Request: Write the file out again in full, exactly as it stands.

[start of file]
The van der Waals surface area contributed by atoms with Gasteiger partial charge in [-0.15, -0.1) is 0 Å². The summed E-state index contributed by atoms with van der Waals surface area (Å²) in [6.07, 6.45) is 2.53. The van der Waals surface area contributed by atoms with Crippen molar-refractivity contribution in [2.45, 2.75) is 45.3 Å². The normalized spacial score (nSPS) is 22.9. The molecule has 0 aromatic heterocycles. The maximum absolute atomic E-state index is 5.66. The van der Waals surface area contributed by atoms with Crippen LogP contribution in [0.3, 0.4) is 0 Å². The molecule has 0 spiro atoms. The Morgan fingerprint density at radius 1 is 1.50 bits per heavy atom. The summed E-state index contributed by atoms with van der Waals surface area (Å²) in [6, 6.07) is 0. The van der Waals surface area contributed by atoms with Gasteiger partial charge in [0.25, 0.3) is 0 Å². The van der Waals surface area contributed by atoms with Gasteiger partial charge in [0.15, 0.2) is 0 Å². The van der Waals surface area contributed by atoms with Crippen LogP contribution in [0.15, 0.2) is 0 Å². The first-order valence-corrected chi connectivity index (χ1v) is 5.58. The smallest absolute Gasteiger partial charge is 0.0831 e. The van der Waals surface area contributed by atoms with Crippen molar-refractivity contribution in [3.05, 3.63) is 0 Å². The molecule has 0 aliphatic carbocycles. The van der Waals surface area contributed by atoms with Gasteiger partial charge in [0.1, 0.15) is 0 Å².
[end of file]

The van der Waals surface area contributed by atoms with Gasteiger partial charge in [-0.15, -0.1) is 0 Å². The summed E-state index contributed by atoms with van der Waals surface area (Å²) in [6.07, 6.45) is 2.53. The van der Waals surface area contributed by atoms with Crippen molar-refractivity contribution in [2.45, 2.75) is 45.3 Å². The normalized spacial score (nSPS) is 22.9. The molecule has 0 aromatic heterocycles. The maximum absolute atomic E-state index is 5.66. The van der Waals surface area contributed by atoms with Crippen LogP contribution in [0.3, 0.4) is 0 Å². The molecule has 0 spiro atoms. The Morgan fingerprint density at radius 1 is 1.50 bits per heavy atom. The summed E-state index contributed by atoms with van der Waals surface area (Å²) in [6, 6.07) is 0. The van der Waals surface area contributed by atoms with Gasteiger partial charge in [0.25, 0.3) is 0 Å². The van der Waals surface area contributed by atoms with Gasteiger partial charge in [0.15, 0.2) is 0 Å². The van der Waals surface area contributed by atoms with Crippen LogP contribution in [0.15, 0.2) is 0 Å². The first-order valence-corrected chi connectivity index (χ1v) is 5.58. The smallest absolute Gasteiger partial charge is 0.0831 e. The van der Waals surface area contributed by atoms with Crippen molar-refractivity contribution in [3.05, 3.63) is 0 Å². The molecule has 0 aliphatic carbocycles. The van der Waals surface area contributed by atoms with Gasteiger partial charge in [0.1, 0.15) is 0 Å².